WWE is a 24/7 global phenomenon. At any given moment, you can access thousands of content on the WWE Network, watch (semi-)live episodic shows at least 3-4 days a week on network TV, and countless hours of digital content on social media. Perhaps the biggest downfall of the company isn’t the lack of content – but the need for an offseason.
It’s the one differentiating point when comparing sports and professional wrestling. The industry where 300+ working days a year is the norm, there is little to no downtime with family or alone time. There is almost no time to recoup, refresh, reenergize, unless of course you are injured or on special leave for Hollywood. Even those who aren’t on TV often, still work house shows, provide digital content for social media, and travel to events as a backup or as dark match-ups.
But if there is anything that the pandemic in 2020 is teaching everyone across the world is how to adapt in a new way. You may have noticed, but in almost every industry, the way we conduct business is shaping differently. We are in a search for a creative approach to transact with the world around us, and pro wrestling is no exception.
The one constant in sports entertainment is the continuous non-stop programming that allows fans to be immersed in action for 365 days a year. In any season throughout the year, there are heroes and there are villains, a story and a climax showdown that, oftentimes, settles the score. The world of professional wrestling has been the ultimate test of time for centuries, so it’s no wonder it’s never seen a major change in its business model.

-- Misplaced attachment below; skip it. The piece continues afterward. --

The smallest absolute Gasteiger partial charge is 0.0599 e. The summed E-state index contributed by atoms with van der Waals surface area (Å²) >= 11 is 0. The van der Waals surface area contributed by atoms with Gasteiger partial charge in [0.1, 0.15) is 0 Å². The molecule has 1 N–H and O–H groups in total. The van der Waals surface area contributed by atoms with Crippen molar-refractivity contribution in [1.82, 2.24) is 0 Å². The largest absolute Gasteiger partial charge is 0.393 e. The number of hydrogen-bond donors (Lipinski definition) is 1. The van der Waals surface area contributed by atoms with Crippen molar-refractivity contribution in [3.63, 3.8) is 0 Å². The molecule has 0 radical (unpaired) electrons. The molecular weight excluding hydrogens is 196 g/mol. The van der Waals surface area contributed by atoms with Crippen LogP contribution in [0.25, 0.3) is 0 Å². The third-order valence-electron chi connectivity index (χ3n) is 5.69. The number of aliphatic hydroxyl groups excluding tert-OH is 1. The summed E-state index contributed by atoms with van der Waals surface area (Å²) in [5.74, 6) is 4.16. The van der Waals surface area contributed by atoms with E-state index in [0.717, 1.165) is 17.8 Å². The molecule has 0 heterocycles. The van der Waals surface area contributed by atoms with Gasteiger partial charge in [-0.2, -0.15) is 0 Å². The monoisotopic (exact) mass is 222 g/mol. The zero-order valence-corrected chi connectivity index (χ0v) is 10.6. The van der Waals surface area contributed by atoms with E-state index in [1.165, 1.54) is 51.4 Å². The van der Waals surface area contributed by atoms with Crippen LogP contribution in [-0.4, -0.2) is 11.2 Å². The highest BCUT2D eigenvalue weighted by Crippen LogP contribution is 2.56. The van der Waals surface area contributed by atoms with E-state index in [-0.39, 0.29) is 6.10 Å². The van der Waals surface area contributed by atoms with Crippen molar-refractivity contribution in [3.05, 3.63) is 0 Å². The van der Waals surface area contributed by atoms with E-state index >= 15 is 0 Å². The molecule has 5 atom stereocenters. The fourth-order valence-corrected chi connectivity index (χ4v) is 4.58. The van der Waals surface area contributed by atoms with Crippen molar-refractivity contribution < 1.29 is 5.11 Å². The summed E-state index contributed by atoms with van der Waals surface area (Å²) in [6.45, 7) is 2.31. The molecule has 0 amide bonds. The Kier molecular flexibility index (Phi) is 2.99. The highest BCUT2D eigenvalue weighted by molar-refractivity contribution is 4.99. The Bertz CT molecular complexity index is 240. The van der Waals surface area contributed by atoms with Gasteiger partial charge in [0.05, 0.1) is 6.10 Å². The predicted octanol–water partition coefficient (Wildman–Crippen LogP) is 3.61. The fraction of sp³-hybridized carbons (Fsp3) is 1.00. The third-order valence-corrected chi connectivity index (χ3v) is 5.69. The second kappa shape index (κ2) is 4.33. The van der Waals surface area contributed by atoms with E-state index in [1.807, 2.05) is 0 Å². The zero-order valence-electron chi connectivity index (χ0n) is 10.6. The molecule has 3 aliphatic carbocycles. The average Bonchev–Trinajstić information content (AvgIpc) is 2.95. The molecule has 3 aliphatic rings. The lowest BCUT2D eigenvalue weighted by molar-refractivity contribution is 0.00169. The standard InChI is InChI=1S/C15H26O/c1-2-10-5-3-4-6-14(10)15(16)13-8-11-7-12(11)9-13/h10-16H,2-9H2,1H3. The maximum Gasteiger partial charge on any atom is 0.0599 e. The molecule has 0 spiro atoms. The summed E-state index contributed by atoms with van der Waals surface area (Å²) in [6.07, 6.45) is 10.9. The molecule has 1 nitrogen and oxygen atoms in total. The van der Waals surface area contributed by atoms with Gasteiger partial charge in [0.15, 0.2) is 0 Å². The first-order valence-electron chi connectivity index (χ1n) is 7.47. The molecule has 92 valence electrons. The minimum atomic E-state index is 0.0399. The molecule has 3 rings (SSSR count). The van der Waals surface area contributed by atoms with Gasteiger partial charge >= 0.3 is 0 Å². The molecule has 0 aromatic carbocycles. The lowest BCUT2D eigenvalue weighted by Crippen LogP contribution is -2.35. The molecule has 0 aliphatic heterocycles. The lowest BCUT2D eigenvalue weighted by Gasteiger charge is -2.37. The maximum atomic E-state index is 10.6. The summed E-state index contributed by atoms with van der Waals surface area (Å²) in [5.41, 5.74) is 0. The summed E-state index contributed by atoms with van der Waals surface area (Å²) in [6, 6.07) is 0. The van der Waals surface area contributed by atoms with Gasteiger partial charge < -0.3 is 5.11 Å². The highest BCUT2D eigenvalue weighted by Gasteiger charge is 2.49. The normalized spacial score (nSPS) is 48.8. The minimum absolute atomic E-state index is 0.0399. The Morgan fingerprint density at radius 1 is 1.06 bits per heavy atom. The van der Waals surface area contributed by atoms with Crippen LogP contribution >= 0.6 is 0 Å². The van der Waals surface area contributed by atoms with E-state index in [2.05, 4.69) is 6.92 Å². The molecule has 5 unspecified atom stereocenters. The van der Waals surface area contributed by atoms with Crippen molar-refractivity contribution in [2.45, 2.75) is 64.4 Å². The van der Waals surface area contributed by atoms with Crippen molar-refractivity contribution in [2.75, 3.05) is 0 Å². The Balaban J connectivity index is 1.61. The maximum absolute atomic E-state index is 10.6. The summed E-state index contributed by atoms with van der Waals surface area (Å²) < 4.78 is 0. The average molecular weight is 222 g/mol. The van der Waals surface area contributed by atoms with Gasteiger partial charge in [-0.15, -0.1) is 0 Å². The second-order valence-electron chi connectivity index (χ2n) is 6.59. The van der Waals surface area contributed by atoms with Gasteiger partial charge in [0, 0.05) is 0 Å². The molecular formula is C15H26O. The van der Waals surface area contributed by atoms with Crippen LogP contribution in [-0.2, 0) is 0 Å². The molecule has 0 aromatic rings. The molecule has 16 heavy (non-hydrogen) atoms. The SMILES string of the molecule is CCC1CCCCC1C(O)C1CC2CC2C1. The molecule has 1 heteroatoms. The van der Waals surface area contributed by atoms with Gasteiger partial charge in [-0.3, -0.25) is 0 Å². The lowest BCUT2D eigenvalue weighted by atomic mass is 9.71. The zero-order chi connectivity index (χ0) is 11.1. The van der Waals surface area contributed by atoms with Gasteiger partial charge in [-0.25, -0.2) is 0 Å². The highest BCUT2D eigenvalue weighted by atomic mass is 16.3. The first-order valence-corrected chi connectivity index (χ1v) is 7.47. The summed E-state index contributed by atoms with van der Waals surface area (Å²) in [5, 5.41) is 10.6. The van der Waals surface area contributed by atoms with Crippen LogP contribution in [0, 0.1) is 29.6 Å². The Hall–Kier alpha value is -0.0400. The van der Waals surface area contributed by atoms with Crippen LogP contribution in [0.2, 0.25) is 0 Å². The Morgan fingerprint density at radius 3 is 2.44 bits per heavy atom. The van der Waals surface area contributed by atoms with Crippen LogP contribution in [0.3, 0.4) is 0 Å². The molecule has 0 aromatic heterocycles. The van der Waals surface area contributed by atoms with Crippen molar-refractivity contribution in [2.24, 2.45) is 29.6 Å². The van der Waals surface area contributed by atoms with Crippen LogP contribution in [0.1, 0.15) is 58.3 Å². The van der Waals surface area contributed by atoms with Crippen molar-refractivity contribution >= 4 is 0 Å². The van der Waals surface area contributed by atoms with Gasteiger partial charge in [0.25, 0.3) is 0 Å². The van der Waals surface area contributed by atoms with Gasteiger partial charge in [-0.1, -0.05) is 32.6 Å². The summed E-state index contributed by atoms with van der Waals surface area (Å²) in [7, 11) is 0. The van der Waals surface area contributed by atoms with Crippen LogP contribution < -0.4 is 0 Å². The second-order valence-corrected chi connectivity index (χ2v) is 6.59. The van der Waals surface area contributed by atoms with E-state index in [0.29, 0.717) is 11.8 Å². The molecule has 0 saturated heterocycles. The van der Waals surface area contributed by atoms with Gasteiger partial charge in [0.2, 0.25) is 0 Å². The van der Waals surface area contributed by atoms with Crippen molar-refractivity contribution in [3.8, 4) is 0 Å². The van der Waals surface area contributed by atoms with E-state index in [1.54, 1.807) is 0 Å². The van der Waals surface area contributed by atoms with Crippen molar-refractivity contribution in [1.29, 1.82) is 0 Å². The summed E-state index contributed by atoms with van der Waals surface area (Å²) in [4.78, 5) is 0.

While we could list all the benefits of the talent and the company to institute an offseason, the main question continues to be asked: “Just how would a WWE offseason work?“.
#1: Keep it consistent 365 days
For an offseason to work it must be kept going 365 days a year. Wait, what?
If you watch a television series, you know how most seasons work. For sitcoms and network TV, there’s typically 20-30 weeks and then a break for a similar amount of time.
For cable networks and OTT networks like Netflix or Hulu, those could see 10-20 episodes (sometimes all at once), and then an almost year break. But what does that do for the viewer? Netflix claims that their binging model keeps viewers from losing interest. Though it can be argued that the binge model sets up for a long period of waiting for the next season, thus losing viewer interest as well.
If you take away the consistent programming, its viewer base might lose interest. It’s something WWE isn’t willing to just take a risk on with such a large investment in viewership.
With sports, we know there’s an end game, literally. And we know there’s a starting game to begin fresh. With pro wrestling, there is no start and end game (some argue WrestleMania sorta does). We can alter this tradition (continue reading), but no need to completely break from what is working.
#2: Split the brands for real
RAW and SmackDown have always been up for debate on why a brand split is good or bad for the company. With the addition of NXT, NXT UK, and 205 Live, you now have a total of 5 unique brands with a large enough pool of talent to work with.